Inside the Fashion Pact: In search of social sustainability targets
While the fashion industry’s biggest companies are focusing on biodiversity, oceans and climate, a crucial step in fully addressing sustainability is including socio-political metrics.
The Fashion Pact has been lauded as the largest consortium on sustainability and climate change-makers in the industry. It was presented at the G7 Summit by Kering Chairman and CEO, François-Henri Pinault and French President, Emmanuel Macron in 2019 and its signatories now account for 33% of the whole industry. However, it has mainly been composed of fashion brands (not manufacturers or suppliers throughout the supply chain). The most recent signatories to The Pact are Asics, the first Japanese company to sign, as well as traditional Swiss leather goods brand Bally. Created by IMAGINE, a company founded by ex-Unilever CEO Paul Polman, The Pact aims to help businesses take decisive action towards achieving the UN Sustainable Development Goals through setting and meeting science-based targets. In an interview with Mongabay, Polman said that he wants to shift the industry norms by “bringing together 25-30% of a sector with representation across the entire value chain to create the needed tipping points.” As a CEO-led initiative, The Fashion Pact is unique in the way that it functions to create value through sustainable business strategies. Currently, the apparel value chain appears centred around the product rather than the people helping to create it, as shown through examples like the national football kit for England in the 2018 World Cup that was sold for £180, with only £2 per day going to the workers in Bangladesh who made them. It is this focus on workers that will be instrumental in creating a fairer, sustainability-focused world. While the sustainability focus of the Fashion Pact should not go unnoticed, there is a glaring gap in the Pact’s focus which does not address worker’s rights specifically.
What steps need to be taken?
The fashion industry employs 40-60 million people worldwide, with 60% of that number living in the Asian-Pacific region, according to the International Labour Organisation (ILO). While large scale problems like climate change, ocean pollution and biodiversity (that the Pact focuses heavily on) are vital to showing the long-term business incentives for top-level executives, they do not address the effect of the years of worker neglect. An example is a decrease in worker wages during the pandemic, with workers in Bangladesh (the leading country in clothing production) reporting a 50% drop in wages. This has had a significant impact on the human element of the supply chain, especially in line with the humanitarian crisis caused by the pandemic. The Pact appears to avoid the legislative and political regulations and complications that would ultimately need to be addressed to ensure the workers’ safety and fair pay. To truly showcase a dynamic and sustainable industry, the signatories of the Fashion Pact need to put workers first by keeping to bold commitments in sustainability through governmental reform and unification of workers standards, rights and protections across products in the industry. Momentum is building in the European Parliament to implement global supply chain regulation, calling for new binding legislation to safeguard workers’ rights. In the US, the new CA SB62 bill is being brought forward in Los Angeles, a key hub for US production that relies on migrant workers. The abuse of workers rights recently highlighted in the Clean Clothes campaign report into the state-supported Technical Intern Training Program (TITP) in Japan shows that workers’ issues are reported worldwide. The need for this is clear in human rights due diligence analysis of the world’s top apparel companies. Analysis of 53 of the largest apparel companies revealed that only seven (Adidas, Marks & Spencer Group, Inditex, The Gap Inc, VF, Hanesbrands and Hennes & Mauritz(H&M)) scored above 50% against the Corporate Human Rights Benchmark (CHRB) Apparel Methodology. The methodology grades companies across six areas – covering everything from governance and policies to human rights due diligence. Although the scores are tallied across the six areas, there are individual averages split by area. The average score for embedding respect and human rights due diligence is only 6.3 out of a possible 25 rating, showing that even among the companies surveyed, many are still not even a quarter of the way to achieving a full rating by the CHRB.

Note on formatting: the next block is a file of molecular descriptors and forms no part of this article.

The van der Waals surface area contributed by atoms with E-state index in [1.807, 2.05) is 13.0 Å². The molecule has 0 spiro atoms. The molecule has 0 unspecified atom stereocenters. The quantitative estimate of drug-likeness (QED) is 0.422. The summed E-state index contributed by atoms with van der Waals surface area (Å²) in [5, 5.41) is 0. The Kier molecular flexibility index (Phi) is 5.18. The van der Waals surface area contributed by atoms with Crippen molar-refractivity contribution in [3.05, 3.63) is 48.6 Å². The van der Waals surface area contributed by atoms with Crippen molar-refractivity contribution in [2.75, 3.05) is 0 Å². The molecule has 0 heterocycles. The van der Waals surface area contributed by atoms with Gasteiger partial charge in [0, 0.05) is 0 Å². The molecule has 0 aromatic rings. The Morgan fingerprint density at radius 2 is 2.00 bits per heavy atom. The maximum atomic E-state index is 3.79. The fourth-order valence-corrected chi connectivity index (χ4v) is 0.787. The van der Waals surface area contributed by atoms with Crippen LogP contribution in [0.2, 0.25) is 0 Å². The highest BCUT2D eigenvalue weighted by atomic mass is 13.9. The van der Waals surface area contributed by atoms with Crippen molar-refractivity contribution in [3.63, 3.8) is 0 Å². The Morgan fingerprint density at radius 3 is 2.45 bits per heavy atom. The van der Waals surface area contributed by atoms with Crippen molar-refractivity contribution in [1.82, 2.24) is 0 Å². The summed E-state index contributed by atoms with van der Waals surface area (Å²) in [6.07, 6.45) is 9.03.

The economic doughnut model: A new standard for the industry?
From a theoretical perspective, sustainable development is traditionally based on three core components: environmental sustainability, economic sustainability and socio-political sustainability. The first two are evident in the fight against climate change – environmental sustainability is aligned with the ideas set out by the Fashion Pact with an enhanced look at biodiversity and the planet. Economic sustainability can be seen as a support pillar (as referred to by the UN 2005 World Summit) to both, diverting funding to either and creating a measurable way of supporting society financially. The third, socio-political sustainability, is more difficult to achieve but primarily revolves around social development. The difficulty with manoeuvring the three sustainability systems is that in a pro-growth society, the third pillar of socio-political sustainability isn’t seen as an overall asset. So far, tackling this has been difficult to achieve. Pei Yun Teng, Global Director of Social Impact at Kearney has said in a previous interview with Lampoon Magazine that brands are seeing the potential in sustainability-led business practices. “It's coming from a few drivers. One of those is more aware, better-educated consumers who have a greater emphasis on sustainability. On the public sector side, greater regulation (is a key factor). With COVID-19, for example, some financial rescue packages come with the expectation that if you want public money to rebuild your business, you can’t just go right back to the way things were before. Instead, you should rebuild with a more resilient business model for the future.”